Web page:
Cape Verde is an archipelago consisting of ten volcanic islands (nine inhabited) in mid-Atlantic, located about 600km / 373mi west of Senegal, off the African coast.
A year-round tropical climate, deserted beaches, outstanding mountain landscapes, amazing fish and seafood, and the welcoming Cape Verdean people, make it the perfect year-round vacation destination.
Here are the best attractions in Cape Verde – all offer truly authentic experiences. To learn more about each island and your best options for inter-island travel, see Travel Guide: Uncovering the Cape Verde Islands.
1. Praia de Santa Maria – Sal
Sal Island, alongside Boa Vista, has the majority of the archipelago’s beach resorts. On the island’s south coast, Santa Maria offers golden sands, blue skies, turquoise sea, and warm air and sea temperatures, making for a beautiful, relaxing paradise.
Enjoy surfing and diving in the clear waters, as well as walking along the soft sand. Watch the fishermen bring in the catch of the day, and the women preparing and selling the fish. To stay directly on Santa Maria Beach, check out Hotel Morabeza or Hilton Cabo Verde Sal Resort.
2. Praia de Chaves – Boa Vista
Boa Vista Island offers 55km / 34mi of white-sand beaches and small coves, where you can see turtles and whales. Chaves is one of the island’s most beautiful beaches. With a breeze blowing during the day, it’s an inviting place for long and romantic walks by the sea, enjoying the magnificent views and sand dunes. While it’s is perfect for windsurfing, Chaves Beach may sometimes be a bit too windy for bathing though.
Besides the Iberostar, there are not many hotels around this area, which means Chaves Beach is a great place to stay if you come in search of tranquility.
3. Pedra do Lume Salt Crater – Sal
Pedra do Lume is an old salt mine located inside a volcano crater, and one of Sal’s main tourist attractions. While visiting, enjoy the views and bathe in the natural lake. Because of the salt, a fun thing to do is to fall over and float, or to dog paddle, the only way you can swim. Admission costs €5. For €1, you can take a fresh water bath after the experience. Massage treatments with salt are also available.
4. Buracona / Blue Eye – Sal
Blue Eye is another great attraction on Sal Island. It’s a natural pool with turquoise waters and an underwater cave several metres deep, resulting from the waves crashing against the volcanic rock. Even though there are walking paths to reach Buracona, be sure to bring comfortable shoes. There’s a café on site, as well as a shop to pick up a souvenir.
5. Cidade Velha – Santiago
Santiago is Cape Verde’s largest island, the first one to be discovered by the Portuguese explorers in 1460. Cidade Velha is the archipelago’s ancient capital, founded in 1462. From its glorious past remains a valuable architectural heritage.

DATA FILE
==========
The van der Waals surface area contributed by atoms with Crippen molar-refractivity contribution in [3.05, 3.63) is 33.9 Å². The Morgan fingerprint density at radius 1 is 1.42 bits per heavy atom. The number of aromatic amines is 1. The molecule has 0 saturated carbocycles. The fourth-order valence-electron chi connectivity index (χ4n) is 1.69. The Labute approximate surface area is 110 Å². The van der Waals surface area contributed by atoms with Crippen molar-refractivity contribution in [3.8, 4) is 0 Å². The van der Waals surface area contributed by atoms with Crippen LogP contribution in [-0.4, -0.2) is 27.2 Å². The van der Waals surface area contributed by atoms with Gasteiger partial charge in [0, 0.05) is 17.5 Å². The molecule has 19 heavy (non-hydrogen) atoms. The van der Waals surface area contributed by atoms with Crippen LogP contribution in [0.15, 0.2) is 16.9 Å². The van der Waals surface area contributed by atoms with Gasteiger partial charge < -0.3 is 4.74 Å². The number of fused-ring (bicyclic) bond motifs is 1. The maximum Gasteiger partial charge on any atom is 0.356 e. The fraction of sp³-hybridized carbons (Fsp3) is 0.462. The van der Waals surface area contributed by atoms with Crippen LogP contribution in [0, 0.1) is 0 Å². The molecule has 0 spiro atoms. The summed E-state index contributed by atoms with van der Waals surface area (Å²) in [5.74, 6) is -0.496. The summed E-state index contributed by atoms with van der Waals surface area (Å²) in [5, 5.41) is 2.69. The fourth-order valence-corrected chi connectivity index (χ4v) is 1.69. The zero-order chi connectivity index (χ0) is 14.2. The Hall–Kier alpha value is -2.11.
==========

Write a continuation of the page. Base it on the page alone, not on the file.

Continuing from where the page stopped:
A UNESCO World Heritage Site since 2009, it includes Rua da Banana, the first cobbled street built in Africa, two churches, the Fort of São Filipe, and Pelourinho, a small yet significant pillory from the 16th century, symbol of royal power, and the place where escaping slaves were punished.
There are plenty of restaurants in the area selling freshly caught fish and seafood – Tereru di Kultura is one of the most popular.
6. Praia – Santiago
Only 14km / 9mi separate Cidade Velha from Praia, the capital and largest city of Cape Verde. Lying on the southern coast of Santiago Island, Praia is an interesting destination because of the historic buildings in the central district known as Plateau, the lively market, and the welcoming locals. Quintal da Música is one of the best restaurants in Praia.
7. Tarrafal – Santiago
Close to the northernmost tip of Santiago, about an hour and a half from Praia, Tarrafal is both the site of a former Penal Colony and one of the most beautiful beaches in Santiago. The prison was established in 1936 by the Estado Novo (the authoritarian regime installed in Portugal between 1933 and 1974) to receive political prisoners. It later became a forced labour camp for those opposing the regime. The visit to the Resistance Museum of Tarrafal lasts about one hour.
Outside the prison walls, Tarrafal Beach is the perfect place to relax with soft white sands and crystalline waters at 25ºC (77ºF). It’s also a great location for surfing. While here, enjoy the fresh fish and cachupa, a kind of slow-cooked stew of corn, beans, cassava, sweet potato, fish or meat, served in local restaurants.
8. São Vicente
São Vicente is the perfect island for those seeking to combine beach, fun and culture. Mindelo is the island’s capital as well as Cape Verde’s most cosmopolitan city, mainly for its musical tradition. It was here in the lively Mindelo bars that the great Cape Verdean Cesária Évora began her career as popular singer.
São Vicente is also home to two annual events which are the biggest festivals in Cape Verde: the Carnival and the famous Baía das Gatas Music Festival that takes place on the first full-moon weekend of August.
Located in the southwest of the archipelago, Pico Island is famous for its Pico do Fogo, standing at almost 3,000 metres / 9,000 feet of altitude, the highest peak of Cape Verde.
Travellers can climb to the crater’s top and enjoy the impressive volcanic landscape. The formations of consolidated lava are unlike any you have ever seen. The climb takes about 5 hours, and it’s a good idea to hire a guide. Travellers should take footwear for uneven terrain, and pack a sweater to wear at the highest altitudes.
10. Santo Antão
Santo Antão is the most western, and one of the most beautiful Cape Verdean islands. With mountains, valleys and forests, it is the ideal place for trekking, offering different kinds of trails and levels of difficulty.